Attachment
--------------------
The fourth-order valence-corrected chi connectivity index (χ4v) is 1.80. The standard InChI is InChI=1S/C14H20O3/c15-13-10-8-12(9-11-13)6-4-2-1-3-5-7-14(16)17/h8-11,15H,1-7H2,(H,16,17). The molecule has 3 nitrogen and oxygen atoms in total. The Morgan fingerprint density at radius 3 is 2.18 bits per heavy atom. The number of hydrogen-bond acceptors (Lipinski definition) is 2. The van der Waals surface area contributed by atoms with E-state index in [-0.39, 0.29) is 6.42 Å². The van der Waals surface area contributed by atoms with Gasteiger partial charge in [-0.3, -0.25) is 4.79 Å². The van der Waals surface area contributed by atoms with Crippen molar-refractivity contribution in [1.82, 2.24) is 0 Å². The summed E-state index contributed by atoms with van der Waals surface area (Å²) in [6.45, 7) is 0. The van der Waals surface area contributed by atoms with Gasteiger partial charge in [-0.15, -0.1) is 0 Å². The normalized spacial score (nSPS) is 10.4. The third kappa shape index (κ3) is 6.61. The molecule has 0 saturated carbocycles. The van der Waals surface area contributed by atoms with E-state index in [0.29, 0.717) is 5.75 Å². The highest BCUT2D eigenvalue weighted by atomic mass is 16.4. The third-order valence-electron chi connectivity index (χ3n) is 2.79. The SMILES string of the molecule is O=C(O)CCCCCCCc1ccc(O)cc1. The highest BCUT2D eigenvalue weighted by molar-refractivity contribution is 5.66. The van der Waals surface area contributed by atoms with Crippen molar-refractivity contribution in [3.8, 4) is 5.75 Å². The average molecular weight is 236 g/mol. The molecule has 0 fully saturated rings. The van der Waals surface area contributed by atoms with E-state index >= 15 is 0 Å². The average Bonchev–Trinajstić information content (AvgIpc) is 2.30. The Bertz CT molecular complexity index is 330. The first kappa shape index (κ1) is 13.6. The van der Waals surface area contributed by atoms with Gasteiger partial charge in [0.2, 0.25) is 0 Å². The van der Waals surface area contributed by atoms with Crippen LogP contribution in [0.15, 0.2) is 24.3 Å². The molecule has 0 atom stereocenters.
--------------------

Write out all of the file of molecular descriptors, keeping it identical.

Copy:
The fourth-order valence-corrected chi connectivity index (χ4v) is 1.80. The standard InChI is InChI=1S/C14H20O3/c15-13-10-8-12(9-11-13)6-4-2-1-3-5-7-14(16)17/h8-11,15H,1-7H2,(H,16,17). The molecule has 3 nitrogen and oxygen atoms in total. The Morgan fingerprint density at radius 3 is 2.18 bits per heavy atom. The number of hydrogen-bond acceptors (Lipinski definition) is 2. The van der Waals surface area contributed by atoms with E-state index in [-0.39, 0.29) is 6.42 Å². The van der Waals surface area contributed by atoms with Gasteiger partial charge in [-0.3, -0.25) is 4.79 Å². The van der Waals surface area contributed by atoms with Crippen molar-refractivity contribution in [1.82, 2.24) is 0 Å². The summed E-state index contributed by atoms with van der Waals surface area (Å²) in [6.45, 7) is 0. The van der Waals surface area contributed by atoms with Gasteiger partial charge in [-0.15, -0.1) is 0 Å². The normalized spacial score (nSPS) is 10.4. The third kappa shape index (κ3) is 6.61. The molecule has 0 saturated carbocycles. The van der Waals surface area contributed by atoms with E-state index in [0.29, 0.717) is 5.75 Å². The highest BCUT2D eigenvalue weighted by atomic mass is 16.4. The third-order valence-electron chi connectivity index (χ3n) is 2.79. The SMILES string of the molecule is O=C(O)CCCCCCCc1ccc(O)cc1. The highest BCUT2D eigenvalue weighted by molar-refractivity contribution is 5.66. The van der Waals surface area contributed by atoms with Crippen molar-refractivity contribution in [3.8, 4) is 5.75 Å². The average molecular weight is 236 g/mol. The molecule has 0 fully saturated rings. The van der Waals surface area contributed by atoms with E-state index >= 15 is 0 Å². The average Bonchev–Trinajstić information content (AvgIpc) is 2.30. The Bertz CT molecular complexity index is 330. The first kappa shape index (κ1) is 13.6. The van der Waals surface area contributed by atoms with Gasteiger partial charge in [0.2, 0.25) is 0 Å². The van der Waals surface area contributed by atoms with Crippen LogP contribution in [0.15, 0.2) is 24.3 Å². The molecule has 0 atom stereocenters.